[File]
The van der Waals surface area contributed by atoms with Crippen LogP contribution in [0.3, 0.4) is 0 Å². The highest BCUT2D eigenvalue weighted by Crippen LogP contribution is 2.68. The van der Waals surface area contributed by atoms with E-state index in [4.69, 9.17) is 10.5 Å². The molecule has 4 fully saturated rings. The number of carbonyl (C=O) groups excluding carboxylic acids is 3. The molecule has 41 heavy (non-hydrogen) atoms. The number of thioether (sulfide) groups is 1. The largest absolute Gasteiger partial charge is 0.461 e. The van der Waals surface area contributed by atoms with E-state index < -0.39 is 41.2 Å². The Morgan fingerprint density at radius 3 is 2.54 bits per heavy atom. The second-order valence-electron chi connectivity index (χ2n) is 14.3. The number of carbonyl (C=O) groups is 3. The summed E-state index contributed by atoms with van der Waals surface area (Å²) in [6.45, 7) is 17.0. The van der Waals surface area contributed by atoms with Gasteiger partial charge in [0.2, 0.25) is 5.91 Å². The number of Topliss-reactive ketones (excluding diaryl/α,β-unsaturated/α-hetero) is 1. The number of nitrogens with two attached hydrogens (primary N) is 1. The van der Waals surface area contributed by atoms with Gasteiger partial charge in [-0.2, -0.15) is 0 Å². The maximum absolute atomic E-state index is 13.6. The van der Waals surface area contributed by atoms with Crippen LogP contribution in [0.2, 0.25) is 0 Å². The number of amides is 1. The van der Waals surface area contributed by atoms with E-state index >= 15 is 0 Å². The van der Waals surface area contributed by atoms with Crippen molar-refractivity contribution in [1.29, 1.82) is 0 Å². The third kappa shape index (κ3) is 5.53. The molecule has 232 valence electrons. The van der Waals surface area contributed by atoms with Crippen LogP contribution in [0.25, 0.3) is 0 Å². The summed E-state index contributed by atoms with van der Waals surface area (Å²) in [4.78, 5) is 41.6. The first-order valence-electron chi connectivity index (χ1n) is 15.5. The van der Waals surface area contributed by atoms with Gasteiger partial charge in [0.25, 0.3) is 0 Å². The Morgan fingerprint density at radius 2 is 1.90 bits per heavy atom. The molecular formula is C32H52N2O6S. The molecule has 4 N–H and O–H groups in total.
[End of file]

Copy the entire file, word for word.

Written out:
The van der Waals surface area contributed by atoms with Crippen LogP contribution in [0.3, 0.4) is 0 Å². The highest BCUT2D eigenvalue weighted by Crippen LogP contribution is 2.68. The van der Waals surface area contributed by atoms with E-state index in [4.69, 9.17) is 10.5 Å². The molecule has 4 fully saturated rings. The number of carbonyl (C=O) groups excluding carboxylic acids is 3. The molecule has 41 heavy (non-hydrogen) atoms. The number of thioether (sulfide) groups is 1. The largest absolute Gasteiger partial charge is 0.461 e. The van der Waals surface area contributed by atoms with E-state index < -0.39 is 41.2 Å². The Morgan fingerprint density at radius 3 is 2.54 bits per heavy atom. The second-order valence-electron chi connectivity index (χ2n) is 14.3. The number of carbonyl (C=O) groups is 3. The summed E-state index contributed by atoms with van der Waals surface area (Å²) in [6.45, 7) is 17.0. The van der Waals surface area contributed by atoms with Gasteiger partial charge in [0.2, 0.25) is 5.91 Å². The number of Topliss-reactive ketones (excluding diaryl/α,β-unsaturated/α-hetero) is 1. The number of nitrogens with two attached hydrogens (primary N) is 1. The van der Waals surface area contributed by atoms with Gasteiger partial charge in [-0.2, -0.15) is 0 Å². The maximum absolute atomic E-state index is 13.6. The van der Waals surface area contributed by atoms with Crippen LogP contribution in [0.2, 0.25) is 0 Å². The number of amides is 1. The van der Waals surface area contributed by atoms with E-state index >= 15 is 0 Å². The van der Waals surface area contributed by atoms with Crippen molar-refractivity contribution in [1.29, 1.82) is 0 Å². The third kappa shape index (κ3) is 5.53. The molecule has 232 valence electrons. The van der Waals surface area contributed by atoms with Crippen LogP contribution in [0.25, 0.3) is 0 Å². The summed E-state index contributed by atoms with van der Waals surface area (Å²) in [4.78, 5) is 41.6. The first-order valence-electron chi connectivity index (χ1n) is 15.5. The van der Waals surface area contributed by atoms with Gasteiger partial charge in [0.25, 0.3) is 0 Å². The Morgan fingerprint density at radius 2 is 1.90 bits per heavy atom. The molecular formula is C32H52N2O6S. The molecule has 4 N–H and O–H groups in total.